Bristol and Air quality news. No vehicle idling zones: at a recent Full Council meeting, a LibDem motion was passed to implement zones where switching off idling engines is enforced to reduce air pollution.
The motion called for: “By spring 2020 investigate, and implement if financially feasible, the introduction of an enforceable “anti-vehicle idling” zone outside every school and in every park in the city – with at least four pilot zones of each by autumn 2019”. Read more here
Clean Air Plan: the Council has missed the government’s end-2018 deadline for deciding its preferred choice from the short list of options for getting air quality within legal limits, and seems unconcerned about it. It is not alone – see comments on other cities below. When recently asked for the reason for the delay, Mayor Marvin Rees explained that the technical modelling work has not yet been finished and “the results … will gradually begin coming through over the coming months”. He also says that government should play its part – “they could commit to a diesel scrappage scheme, giving support to people affected. Success in tackling poor air quality will be dependent on adequate funding.” In a recent BBC Points West programme, he said he is reluctant to charge people to drive and he won’t be rushed into a decision. “It’s a multi-dimensional thing, not a single issue campaign”.
City mayors’ letter to government – mayors from cities across the UK are pressing the government to pass a new clean air act, a car scrappage scheme, and more funding to support clean air measures. See Guardian article here.
Cities with 15 September 2018 government deadline:
Nottingham was the first council to have its plans approved by government. The plan includes retrofitting buses to reduce emissions, but they have not needed a Clean Air Zone. Comment: I wonder if this is because their tram services and Workplace Parking Levy have reduced traffic volumes ?
Leeds council’s proposals for a Clean Air Zone have been rejected by government. The council requested £40 million to fund the scheme to put the necessary infrastructure in place and to support affected businesses. Comment: that decision sets a benchmark for other cities’ bids for government funds.
Birmingham has submitted its plan for a Clean Air Zone with a charge of £8 per car. They await government approval.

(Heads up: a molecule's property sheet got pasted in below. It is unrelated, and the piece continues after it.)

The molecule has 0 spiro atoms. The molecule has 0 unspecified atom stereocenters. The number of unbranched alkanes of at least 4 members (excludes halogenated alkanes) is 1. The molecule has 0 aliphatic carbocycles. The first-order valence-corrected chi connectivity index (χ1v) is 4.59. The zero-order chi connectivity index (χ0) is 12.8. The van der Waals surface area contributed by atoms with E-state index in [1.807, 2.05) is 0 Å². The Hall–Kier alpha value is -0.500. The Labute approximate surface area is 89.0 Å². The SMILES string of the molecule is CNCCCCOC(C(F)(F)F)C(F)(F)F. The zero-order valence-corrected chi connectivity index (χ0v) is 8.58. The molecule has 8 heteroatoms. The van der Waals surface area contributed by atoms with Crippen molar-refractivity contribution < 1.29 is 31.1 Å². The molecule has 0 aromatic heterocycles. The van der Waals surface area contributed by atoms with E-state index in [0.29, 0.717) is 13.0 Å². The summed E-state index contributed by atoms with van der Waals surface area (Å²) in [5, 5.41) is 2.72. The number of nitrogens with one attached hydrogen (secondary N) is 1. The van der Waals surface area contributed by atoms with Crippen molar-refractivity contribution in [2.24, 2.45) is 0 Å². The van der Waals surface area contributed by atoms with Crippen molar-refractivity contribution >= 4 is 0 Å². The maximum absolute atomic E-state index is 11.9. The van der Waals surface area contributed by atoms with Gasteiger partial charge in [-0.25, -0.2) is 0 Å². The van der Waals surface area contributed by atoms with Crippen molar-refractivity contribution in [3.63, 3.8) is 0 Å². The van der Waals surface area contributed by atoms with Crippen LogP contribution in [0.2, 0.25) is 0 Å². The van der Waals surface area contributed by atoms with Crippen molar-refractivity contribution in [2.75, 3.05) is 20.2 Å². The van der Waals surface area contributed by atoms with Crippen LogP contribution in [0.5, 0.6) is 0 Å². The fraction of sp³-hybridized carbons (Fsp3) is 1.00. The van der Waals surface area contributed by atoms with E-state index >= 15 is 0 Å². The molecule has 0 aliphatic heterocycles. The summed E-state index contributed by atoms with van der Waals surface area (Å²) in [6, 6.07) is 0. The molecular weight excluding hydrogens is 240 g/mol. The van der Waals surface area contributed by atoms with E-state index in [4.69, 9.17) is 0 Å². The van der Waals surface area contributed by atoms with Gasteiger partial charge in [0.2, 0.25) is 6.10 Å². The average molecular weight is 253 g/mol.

Southampton proposes a Clean Air Zone that does not cover cars, and has completed its public consultation. It plans to submit its proposals to government at the end of January.
Derby will not be introducing a charging Clean Air Zone. They are re-consulting, this time on proposed changes to a few city centre streets to reduce the chances of congestion building up, because 75% of consultees voted for that option. This includes taking out a cycle lane and bus lane in order to ease congestion as an answer to poor air quality ! See here.
Cities with 31 December 2018 government deadline:
Bath has consulted on a central Clean Air Zone with a charge of £9 per car. This has led them to undertake further statistical and financial modelling work to review the proposals.
Greater Manchester councils will submit proposals in February, after it has investigated further a Clean Air Zone that does not cover cars.
Sheffield, proposes a Clean Air Zone that does not cover cars, and will be going out to public consultation soon.
ClientEarth has commented: “What we are concerned about is a lack of government leadership on this. Things are coming out in a piecemeal fashion, different schemes being put forward by different authorities of different quality, with different charging levels with different exemptions. It is creating a very confusing picture and it is coming across as pretty shambolic.” The government has described its latest initiatives and how they fit into a coherent approach – see here
Particulate pollution in Bristol: The current focus is on NO2 pollution, but concerns are high about particulate pollution too. Stuart Phelps, an Easton resident, and others are pursuing a persistent ‘Bristol Pledge’ campaign to reduce the fashionable use of wood-burning stoves. The campaign is being promoted via Twitter, media appearances, and Full Council statements/questions - see for example here, here, here. A Bristol cyclist monitors particulate pollution on his daily north-south commuter ride - see for example here